Leviev2009 debts are about 600 million, with 2010 being about one billion shekels, which they will be able to meet. After that, it all depends on where the global economy stands.

In big trouble from this crisis is Bank HaPoalim, which has significant investments in Leviev’s company, and if Africa Israel indeed can’t repay what they owe the bank, then the Israeli banking system could take quite a hit, as HaPoalim is the lead domino in what could be a continuous fall. Commission paid to banks in Israel is high as it is already, and HaPoalim has lost a lot of money in recent years. Just wait until Leviev’s drop comes around and then see what happens to bank fees. It’s not going to be pretty.

The encouraging news is that Israel is one of the first countries to officially exit the global recession, with economic growth small, but measured in the last quarter. Hopefully, it will be enough to offset this, and perhaps the giant can recover in time for the upswing. Until such is determined, it will be an interesting next few years. Is it ever not?

I wonder who the next Russian billionaire to get some stress will be. Leviev has admitted to flowing a billion shekels of his own money into the company to keep it afloat, and tells of working 20 hour days recently in a frantic frenzy to keep above water.

Shari Arison: It’s time people knew who I really am

The wealthiest woman in Israel tries to change her image. She is coming out with a new book, and, in its honor, breaks from her usual solitude and agrees to an interview. On her divorce from Ofer Glazer: “I love him but we’ve closed the circle”. On Dankner: “They’ve hung a man in the village square without a trial”. And on her yacht and the rosy future she predicts for herself, after she predicted the economic crisis. (Mako, Emanuel Rosen)

Shari ArisonAt 51, Shari Arison appears to have it all. She has a bank, she has billions. She is the wealthiest woman in Israel and she works nonstop, contributing, active, and still, Arison feels she’s missing out on something. She doesn’t have our love. She wants us to know her as she really is, and not the image created of an estranged, yet glowing, satiated woman. Perhaps the new book she has written, Birth, will accomplish this for her.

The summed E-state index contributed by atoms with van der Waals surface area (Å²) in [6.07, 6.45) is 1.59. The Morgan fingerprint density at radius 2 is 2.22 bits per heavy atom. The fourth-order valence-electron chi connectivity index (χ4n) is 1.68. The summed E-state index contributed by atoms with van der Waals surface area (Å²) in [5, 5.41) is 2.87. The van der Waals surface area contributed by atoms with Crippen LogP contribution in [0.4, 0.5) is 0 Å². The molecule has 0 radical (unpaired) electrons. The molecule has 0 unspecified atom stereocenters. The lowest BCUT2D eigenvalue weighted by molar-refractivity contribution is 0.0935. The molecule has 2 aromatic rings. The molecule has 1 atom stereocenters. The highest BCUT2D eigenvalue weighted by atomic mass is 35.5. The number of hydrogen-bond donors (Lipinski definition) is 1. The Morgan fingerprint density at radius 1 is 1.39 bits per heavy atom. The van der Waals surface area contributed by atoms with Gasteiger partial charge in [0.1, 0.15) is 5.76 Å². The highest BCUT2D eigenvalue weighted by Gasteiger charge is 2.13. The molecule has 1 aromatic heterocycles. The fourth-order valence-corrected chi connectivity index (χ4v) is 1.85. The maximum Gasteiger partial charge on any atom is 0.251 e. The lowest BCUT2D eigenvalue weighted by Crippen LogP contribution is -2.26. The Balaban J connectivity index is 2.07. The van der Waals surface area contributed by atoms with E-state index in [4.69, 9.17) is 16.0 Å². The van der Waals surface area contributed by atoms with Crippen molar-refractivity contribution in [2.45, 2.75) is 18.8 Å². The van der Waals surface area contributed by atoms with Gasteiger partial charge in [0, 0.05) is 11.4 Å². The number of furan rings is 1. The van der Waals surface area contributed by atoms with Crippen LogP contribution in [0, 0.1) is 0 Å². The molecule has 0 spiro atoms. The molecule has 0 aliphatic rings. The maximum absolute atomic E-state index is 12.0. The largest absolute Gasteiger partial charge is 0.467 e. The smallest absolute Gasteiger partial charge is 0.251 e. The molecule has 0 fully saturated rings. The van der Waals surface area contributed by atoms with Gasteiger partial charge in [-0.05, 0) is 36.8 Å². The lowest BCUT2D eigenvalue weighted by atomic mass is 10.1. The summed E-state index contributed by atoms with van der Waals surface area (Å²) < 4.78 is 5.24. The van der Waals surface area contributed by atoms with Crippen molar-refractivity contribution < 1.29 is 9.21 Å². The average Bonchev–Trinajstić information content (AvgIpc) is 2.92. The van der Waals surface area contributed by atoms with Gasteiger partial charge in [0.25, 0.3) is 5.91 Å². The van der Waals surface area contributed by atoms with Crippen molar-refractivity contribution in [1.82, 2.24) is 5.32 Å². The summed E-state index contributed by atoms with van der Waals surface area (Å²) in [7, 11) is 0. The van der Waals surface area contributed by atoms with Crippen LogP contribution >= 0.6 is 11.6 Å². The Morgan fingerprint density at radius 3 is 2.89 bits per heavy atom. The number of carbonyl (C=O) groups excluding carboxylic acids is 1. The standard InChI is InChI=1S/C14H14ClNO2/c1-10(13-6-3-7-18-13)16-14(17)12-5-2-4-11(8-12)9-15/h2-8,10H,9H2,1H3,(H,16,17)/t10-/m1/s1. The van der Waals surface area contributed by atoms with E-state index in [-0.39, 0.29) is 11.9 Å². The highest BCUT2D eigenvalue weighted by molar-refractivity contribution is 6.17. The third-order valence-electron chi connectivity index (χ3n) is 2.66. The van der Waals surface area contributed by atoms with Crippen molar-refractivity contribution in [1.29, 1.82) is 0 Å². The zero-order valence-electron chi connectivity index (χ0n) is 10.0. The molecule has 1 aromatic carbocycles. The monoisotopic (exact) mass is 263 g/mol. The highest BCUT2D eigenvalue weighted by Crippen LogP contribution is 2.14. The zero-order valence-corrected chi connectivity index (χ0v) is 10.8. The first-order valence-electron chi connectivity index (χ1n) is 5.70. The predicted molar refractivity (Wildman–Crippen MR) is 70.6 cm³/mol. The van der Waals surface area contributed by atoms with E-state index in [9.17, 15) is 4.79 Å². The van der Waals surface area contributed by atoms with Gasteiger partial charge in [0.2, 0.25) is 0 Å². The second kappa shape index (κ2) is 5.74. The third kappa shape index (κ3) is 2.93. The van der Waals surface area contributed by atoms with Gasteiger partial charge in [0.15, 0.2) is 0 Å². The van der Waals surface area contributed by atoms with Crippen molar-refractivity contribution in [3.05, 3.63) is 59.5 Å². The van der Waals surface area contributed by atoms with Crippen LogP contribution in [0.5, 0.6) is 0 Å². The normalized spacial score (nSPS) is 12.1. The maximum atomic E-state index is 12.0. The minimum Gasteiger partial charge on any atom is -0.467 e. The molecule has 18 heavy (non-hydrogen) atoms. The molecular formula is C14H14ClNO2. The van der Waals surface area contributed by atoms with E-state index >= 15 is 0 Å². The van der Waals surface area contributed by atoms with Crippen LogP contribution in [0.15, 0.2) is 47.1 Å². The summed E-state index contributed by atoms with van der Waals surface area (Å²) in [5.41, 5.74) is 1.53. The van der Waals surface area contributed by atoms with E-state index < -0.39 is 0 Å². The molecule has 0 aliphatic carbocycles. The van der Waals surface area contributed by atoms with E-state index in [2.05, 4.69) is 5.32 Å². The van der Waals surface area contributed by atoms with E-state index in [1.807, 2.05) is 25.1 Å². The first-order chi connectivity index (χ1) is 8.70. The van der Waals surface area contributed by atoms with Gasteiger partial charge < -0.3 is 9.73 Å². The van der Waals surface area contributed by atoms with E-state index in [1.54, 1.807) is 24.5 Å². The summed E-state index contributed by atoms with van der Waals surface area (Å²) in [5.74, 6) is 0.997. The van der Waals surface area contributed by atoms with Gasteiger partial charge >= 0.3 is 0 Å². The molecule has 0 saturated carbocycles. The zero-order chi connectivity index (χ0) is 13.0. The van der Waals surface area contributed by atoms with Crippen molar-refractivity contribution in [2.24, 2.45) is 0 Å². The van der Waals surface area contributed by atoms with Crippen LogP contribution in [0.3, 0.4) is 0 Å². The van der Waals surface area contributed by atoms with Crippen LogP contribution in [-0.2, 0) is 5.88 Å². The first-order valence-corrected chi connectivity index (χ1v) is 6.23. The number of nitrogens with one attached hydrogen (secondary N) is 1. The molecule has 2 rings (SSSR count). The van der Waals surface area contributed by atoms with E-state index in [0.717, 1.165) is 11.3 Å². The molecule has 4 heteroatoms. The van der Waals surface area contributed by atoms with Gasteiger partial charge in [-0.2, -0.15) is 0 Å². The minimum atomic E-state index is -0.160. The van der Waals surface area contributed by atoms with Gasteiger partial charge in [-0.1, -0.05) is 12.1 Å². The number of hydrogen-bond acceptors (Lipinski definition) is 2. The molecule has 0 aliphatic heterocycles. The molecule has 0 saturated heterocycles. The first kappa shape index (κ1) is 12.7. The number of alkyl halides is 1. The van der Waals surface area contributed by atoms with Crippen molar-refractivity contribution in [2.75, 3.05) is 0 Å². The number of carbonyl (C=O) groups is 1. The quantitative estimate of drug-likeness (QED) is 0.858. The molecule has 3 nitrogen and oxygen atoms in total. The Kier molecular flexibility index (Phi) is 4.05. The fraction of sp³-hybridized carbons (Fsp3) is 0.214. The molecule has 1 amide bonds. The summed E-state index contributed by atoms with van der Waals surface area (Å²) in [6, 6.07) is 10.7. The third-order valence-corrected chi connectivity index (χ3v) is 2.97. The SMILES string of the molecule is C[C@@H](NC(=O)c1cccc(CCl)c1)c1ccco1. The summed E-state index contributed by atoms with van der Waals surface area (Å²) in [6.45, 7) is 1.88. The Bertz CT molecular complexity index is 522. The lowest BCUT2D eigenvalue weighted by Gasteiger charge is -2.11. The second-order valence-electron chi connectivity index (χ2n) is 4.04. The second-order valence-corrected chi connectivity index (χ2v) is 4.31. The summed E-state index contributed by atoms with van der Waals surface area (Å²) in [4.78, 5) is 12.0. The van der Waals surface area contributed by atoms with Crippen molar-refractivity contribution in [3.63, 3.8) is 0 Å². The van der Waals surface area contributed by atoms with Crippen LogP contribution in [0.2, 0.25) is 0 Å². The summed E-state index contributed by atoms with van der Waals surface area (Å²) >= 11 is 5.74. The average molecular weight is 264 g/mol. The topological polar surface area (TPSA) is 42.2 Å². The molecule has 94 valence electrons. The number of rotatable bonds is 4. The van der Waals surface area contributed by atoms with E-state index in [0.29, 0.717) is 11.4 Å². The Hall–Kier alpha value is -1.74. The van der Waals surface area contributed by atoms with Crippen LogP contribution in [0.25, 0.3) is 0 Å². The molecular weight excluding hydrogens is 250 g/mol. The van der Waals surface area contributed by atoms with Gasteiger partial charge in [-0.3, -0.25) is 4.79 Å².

“I think I simply felt the time has come for me to be heard, who I really am”, she explains her decision to publish the book. “My book speaks in my voice and people will get to know me.”

Arison writes in her book that she has wanted people to admire her all her life, and it hasn’t happened. She feels exploited, a victim who gives but does not receive. “I am a person who gives a lot of herself”, she says, “and at some point, when you give and give and give and don’t get any back, or the opposite – get back only cynicism and ill will – then you feel empty and used and unappreciated”.

She wishes to free herself from her famous yacht, perhaps the symbol of her wealth. “It’s not for me,” she tries to explain. “For a while I enjoyed it and then I went through a period of torment. I realized I didn’t enjoy all the fuss surrounding it”. The economic crisis created an opportune excuse for her to look for a buyer. The problem is that there aren’t any buyers right now.